Short cationic lipopeptides as effective antibacterial agents: design, physicochemical properties and biological evaluation

Azmi, Fazren, Elliott, Alysha G., Marasini, Nirmal, Ramu, Soumya, Ziora, Zyta, Kavanagh, Angela M., Blaskovich, Mark A. T., Cooper, Matthew A., Skwarczynski, Mariusz and Toth, Istvan (2016) Short cationic lipopeptides as effective antibacterial agents: design, physicochemical properties and biological evaluation. Bioorganic and Medicinal Chemistry, 24 10: 2235-2241. doi:10.1016/j.bmc.2016.03.053


Author Azmi, Fazren
Elliott, Alysha G.
Marasini, Nirmal
Ramu, Soumya
Ziora, Zyta
Kavanagh, Angela M.
Blaskovich, Mark A. T.
Cooper, Matthew A.
Skwarczynski, Mariusz
Toth, Istvan
Title Short cationic lipopeptides as effective antibacterial agents: design, physicochemical properties and biological evaluation
Journal name Bioorganic and Medicinal Chemistry   Check publisher's open access policy
ISSN 1464-3391
0968-0896
Publication date 2016-05-11
Sub-type Article (original research)
DOI 10.1016/j.bmc.2016.03.053
Open Access Status Not Open Access
Volume 24
Issue 10
Start page 2235
End page 2241
Total pages 7
Place of publication Kidlington, Oxford, United Kingdom
Publisher Pergamon Press
Collection year 2017
Language eng
Formatted abstract
The spread of drug-resistant bacteria has imparted a sense of urgency in the search for new antibiotics. In an effort to develop a new generation of antibacterial agents, we have designed de novo charged lipopeptides inspired by natural antimicrobial peptides. These short lipopeptides are composed of cationic lysine and hydrophobic lipoamino acids that replicate the amphiphilic properties of natural antimicrobial peptides. The resultant lipopeptides were found to self-assemble into nanoparticles. Some were effective against a variety of Gram-positive bacteria, including strains resistant to methicillin, daptomycin and/or vancomycin. The lipopeptides were not toxic to human kidney and liver cell lines and were highly resistant to tryptic degradation. Transmission electron microscopy analysis of bacteria cells treated with lipopeptide showed membrane-damage and lysis with extrusion of cytosolic contents. With such properties in mind, these lipopeptides have the potential to be developed as new antibacterial agents against drug-resistant Gram-positive bacteria.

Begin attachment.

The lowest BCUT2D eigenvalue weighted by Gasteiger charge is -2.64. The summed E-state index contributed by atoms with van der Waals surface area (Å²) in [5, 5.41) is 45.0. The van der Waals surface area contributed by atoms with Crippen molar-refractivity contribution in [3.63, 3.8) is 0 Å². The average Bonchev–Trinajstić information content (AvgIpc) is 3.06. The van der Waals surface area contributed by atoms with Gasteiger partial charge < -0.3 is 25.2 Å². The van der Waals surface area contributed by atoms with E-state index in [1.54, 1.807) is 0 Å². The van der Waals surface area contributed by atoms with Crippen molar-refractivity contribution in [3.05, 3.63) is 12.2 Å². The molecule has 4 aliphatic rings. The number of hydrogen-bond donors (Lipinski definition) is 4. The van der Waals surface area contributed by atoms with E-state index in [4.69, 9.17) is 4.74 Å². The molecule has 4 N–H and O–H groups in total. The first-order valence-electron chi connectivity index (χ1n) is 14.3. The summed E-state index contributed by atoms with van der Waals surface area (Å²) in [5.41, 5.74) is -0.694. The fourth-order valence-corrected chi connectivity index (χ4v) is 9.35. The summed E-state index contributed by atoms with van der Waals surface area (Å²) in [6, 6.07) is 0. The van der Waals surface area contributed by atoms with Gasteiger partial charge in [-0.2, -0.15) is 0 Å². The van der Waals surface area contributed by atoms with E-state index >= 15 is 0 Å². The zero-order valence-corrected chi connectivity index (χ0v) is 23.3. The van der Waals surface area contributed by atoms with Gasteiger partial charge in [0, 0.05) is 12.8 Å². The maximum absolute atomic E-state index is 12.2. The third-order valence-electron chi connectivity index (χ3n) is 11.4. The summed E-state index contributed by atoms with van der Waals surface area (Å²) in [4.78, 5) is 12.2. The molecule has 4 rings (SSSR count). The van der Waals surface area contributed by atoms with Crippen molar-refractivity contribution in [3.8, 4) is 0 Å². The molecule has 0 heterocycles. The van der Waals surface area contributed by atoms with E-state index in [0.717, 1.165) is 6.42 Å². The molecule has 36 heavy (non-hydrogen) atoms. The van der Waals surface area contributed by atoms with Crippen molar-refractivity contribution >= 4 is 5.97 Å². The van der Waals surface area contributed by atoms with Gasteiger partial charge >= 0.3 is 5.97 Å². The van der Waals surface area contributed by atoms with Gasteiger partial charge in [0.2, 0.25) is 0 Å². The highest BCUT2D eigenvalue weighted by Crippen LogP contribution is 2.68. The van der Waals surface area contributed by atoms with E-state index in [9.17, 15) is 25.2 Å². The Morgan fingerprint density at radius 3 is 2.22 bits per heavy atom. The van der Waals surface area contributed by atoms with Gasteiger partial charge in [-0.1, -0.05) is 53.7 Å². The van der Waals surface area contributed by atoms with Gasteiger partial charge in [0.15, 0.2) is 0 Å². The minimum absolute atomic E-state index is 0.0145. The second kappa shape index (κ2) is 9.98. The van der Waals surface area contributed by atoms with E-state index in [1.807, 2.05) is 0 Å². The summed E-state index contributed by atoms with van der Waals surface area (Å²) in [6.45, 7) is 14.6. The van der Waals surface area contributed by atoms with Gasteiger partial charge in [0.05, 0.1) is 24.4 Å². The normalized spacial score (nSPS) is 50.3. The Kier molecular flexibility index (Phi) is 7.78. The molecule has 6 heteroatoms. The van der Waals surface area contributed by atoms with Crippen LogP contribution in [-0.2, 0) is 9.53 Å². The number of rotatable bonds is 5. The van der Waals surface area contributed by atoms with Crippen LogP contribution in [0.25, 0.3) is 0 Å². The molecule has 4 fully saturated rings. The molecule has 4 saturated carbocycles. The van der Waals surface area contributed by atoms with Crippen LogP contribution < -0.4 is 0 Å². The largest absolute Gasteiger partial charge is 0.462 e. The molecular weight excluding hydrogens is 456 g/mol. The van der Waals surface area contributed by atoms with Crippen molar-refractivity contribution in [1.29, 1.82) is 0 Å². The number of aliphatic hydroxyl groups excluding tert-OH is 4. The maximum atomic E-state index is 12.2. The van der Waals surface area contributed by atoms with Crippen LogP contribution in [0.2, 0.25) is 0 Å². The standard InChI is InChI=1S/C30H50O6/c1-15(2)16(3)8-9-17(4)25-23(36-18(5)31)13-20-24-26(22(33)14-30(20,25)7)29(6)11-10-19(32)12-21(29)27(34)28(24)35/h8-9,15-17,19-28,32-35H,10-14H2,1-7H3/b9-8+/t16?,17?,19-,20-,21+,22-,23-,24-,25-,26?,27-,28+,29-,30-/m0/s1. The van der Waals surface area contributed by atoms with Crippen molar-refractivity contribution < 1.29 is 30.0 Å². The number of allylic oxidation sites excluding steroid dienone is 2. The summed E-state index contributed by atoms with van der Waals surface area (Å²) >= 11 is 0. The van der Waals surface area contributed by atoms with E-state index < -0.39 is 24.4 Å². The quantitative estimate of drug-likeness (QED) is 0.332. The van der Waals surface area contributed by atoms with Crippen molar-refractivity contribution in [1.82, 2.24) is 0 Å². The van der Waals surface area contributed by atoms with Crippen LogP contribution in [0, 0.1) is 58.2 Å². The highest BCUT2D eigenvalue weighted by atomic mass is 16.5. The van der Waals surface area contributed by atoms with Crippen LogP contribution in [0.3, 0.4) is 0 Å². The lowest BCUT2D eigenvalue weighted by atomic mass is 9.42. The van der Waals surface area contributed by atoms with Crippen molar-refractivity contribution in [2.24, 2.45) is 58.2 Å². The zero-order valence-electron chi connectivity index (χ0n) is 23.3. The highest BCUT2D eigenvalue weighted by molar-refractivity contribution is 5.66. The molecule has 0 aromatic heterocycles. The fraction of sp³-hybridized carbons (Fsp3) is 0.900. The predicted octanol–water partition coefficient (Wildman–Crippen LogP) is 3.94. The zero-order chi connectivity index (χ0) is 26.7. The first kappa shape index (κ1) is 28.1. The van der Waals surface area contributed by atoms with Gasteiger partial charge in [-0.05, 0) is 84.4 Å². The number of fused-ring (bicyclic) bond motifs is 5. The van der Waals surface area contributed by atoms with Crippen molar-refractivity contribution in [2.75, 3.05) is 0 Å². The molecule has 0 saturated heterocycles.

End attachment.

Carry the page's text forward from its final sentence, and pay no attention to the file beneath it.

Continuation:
Keyword Amphiphilic
Antibacterial
Lipopeptide
Nanoparticle
Peptidomimetics
Q-Index Code C1
Q-Index Status Provisional Code
Institutional Status UQ

 
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